Journal of Emergencies, Trauma, and Shock
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   Table of Contents - Current issue
October-December 2018
Volume 11 | Issue 4
Page Nos. 241-297

Online since Friday, November 23, 2018

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Studies on the epidemiology of trauma: The first step in systems planning and system evaluation p. 241
Timothy Craig Hardcastle
DOI:10.4103/JETS.JETS_61_17  PMID:30568364
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Going forward with Pokemon Go p. 243
Yvette Chong, Dean Krishen Sethi, Charmaine Hui Yun Loh, Fatimah Lateef
DOI:10.4103/JETS.JETS_87_17  PMID:30568365
Pokemon Go is an augmented reality (AR) game which combines the use of smart mobile technology with physical exploration in the real world. It was a global phenomenon that rocked the world since 2016. Across boundaries and nations, the young and seniors were actively downloading and playing, joining the intrend gaming community. Was it a fleeting fad or a more sustainable activity? This paper discusses the literature currently available on this interesting phenomenon: its effect on physical and mental health as well as some documented hazards and distractions. From the review, Pokemon Go demonstrates that cleverly implemented AR games can reach millions of people and trigger substantial behavioral changes. AR games can help increase physical activities and exercise provided people's interest can be sustained.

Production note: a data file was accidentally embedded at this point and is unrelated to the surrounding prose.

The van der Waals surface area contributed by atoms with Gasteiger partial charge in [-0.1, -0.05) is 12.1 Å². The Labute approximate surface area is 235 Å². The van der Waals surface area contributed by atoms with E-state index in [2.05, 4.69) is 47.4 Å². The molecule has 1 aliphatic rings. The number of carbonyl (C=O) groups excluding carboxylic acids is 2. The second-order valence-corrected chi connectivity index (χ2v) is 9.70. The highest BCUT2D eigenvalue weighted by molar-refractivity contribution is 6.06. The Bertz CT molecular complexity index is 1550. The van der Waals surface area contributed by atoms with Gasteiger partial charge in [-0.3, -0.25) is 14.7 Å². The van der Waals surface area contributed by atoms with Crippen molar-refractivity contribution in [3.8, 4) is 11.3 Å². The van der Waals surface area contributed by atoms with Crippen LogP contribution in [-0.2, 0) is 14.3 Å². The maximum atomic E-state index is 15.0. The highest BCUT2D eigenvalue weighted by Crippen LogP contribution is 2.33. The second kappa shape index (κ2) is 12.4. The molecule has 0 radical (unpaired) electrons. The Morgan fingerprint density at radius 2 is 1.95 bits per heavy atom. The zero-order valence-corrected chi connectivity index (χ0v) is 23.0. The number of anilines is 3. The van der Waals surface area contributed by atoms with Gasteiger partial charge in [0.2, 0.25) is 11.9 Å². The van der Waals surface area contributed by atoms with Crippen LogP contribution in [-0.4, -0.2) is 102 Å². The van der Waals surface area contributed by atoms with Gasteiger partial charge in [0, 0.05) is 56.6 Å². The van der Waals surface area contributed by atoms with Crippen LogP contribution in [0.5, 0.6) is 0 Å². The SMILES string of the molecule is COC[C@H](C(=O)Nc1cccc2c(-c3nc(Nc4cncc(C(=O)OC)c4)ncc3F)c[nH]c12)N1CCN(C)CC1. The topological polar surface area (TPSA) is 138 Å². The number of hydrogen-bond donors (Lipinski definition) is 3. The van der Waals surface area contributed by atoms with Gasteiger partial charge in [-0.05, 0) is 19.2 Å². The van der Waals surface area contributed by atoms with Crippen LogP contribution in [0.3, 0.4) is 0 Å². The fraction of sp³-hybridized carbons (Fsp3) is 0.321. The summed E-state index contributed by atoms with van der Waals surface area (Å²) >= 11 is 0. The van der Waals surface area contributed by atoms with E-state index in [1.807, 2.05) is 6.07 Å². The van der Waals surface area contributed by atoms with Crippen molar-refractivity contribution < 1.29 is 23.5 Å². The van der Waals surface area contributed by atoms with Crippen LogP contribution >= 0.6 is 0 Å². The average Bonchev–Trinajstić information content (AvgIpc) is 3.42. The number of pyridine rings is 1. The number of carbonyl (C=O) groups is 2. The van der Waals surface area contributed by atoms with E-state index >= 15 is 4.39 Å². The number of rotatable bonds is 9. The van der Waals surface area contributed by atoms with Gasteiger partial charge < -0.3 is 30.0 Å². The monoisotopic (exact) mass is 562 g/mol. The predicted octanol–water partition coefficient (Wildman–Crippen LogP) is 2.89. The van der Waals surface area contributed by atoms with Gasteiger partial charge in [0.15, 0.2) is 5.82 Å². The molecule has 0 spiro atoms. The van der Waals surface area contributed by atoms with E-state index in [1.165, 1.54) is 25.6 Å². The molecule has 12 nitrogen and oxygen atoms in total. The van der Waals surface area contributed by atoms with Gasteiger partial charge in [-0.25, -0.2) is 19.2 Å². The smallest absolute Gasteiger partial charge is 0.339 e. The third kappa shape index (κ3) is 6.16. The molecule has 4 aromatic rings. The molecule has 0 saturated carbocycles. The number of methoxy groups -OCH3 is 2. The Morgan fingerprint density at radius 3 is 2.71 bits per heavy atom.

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Road traffic injuries: A study on severity and outcome among inpatients of a tertiary care level hospital of West Bengal, India p. 247
Satabdi Mitra, Aditya Prasad Sarkar, Asit Baran Saren, Dibakar Haldar, Indrajit Saha, Gautam Narayan Sarkar
DOI:10.4103/JETS.JETS_138_17  PMID:30568366
Background: Road traffic injuries (RTIs) are a complex phenomenon caused by nonlinear combination and interaction of man, vehicles, road, and environment. Aim: This study aims to find out the outcome and severity of RTI in a district of West Bengal, India. Settings and Design: A cross-sectional study was conducted among inpatients of Departments of Surgery and Orthopedics of Bankura Sammilani Medical College and Hospital, West Bengal, India. Materials and Methods: The study was conducted for 1 year interviewing 295 RTI selected through scheduled sampling. Information pertaining to demographic and correlates of RTI was collected by face to face and over telephone using semi-structured questionnaire. Nine-item Simplified Injury Severity Scale (SISS) was used to assess injury severity. Internal consistency of SISS scale was showed by Cronbach's alpha and association with the correlates was done by Mann–Whitney U-test. Statistical Analysis Used: With SPSS version 22.0, binary logistic regression, and Mann–Whitney U-test. Results and Conclusion: Fatal outcome in terms of death and permanent disability was 34.24% and they had higher marginally significant (P = 0.06), SISS score (45.17 ± 12.59). Participants with absence of protective devices, presence of comorbidities, drunkenness, with accidents over national highways, in-between 6 am and 6 pm, mechanized two-wheelers, and nonreceipt of first aid were found to have significantly high scores compared to their counterpart. SISS, as a proxy measure of severity assessment, could throw a light on it and awareness generation and legislative stringency might be need of the hour for the country.
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International classification of diseases-based audit of the injury database to understand the injury distribution in patients who have sustained a head injury (International Classification of Diseases Codes: S00-S09) p. 253
Mitasha Singh, Ranabir Pal, Pradeep Yarasani, Prashant Bhandarkar, Ashok Munivenkatappa, Amit Agrawal
DOI:10.4103/JETS.JETS_90_17  PMID:30568367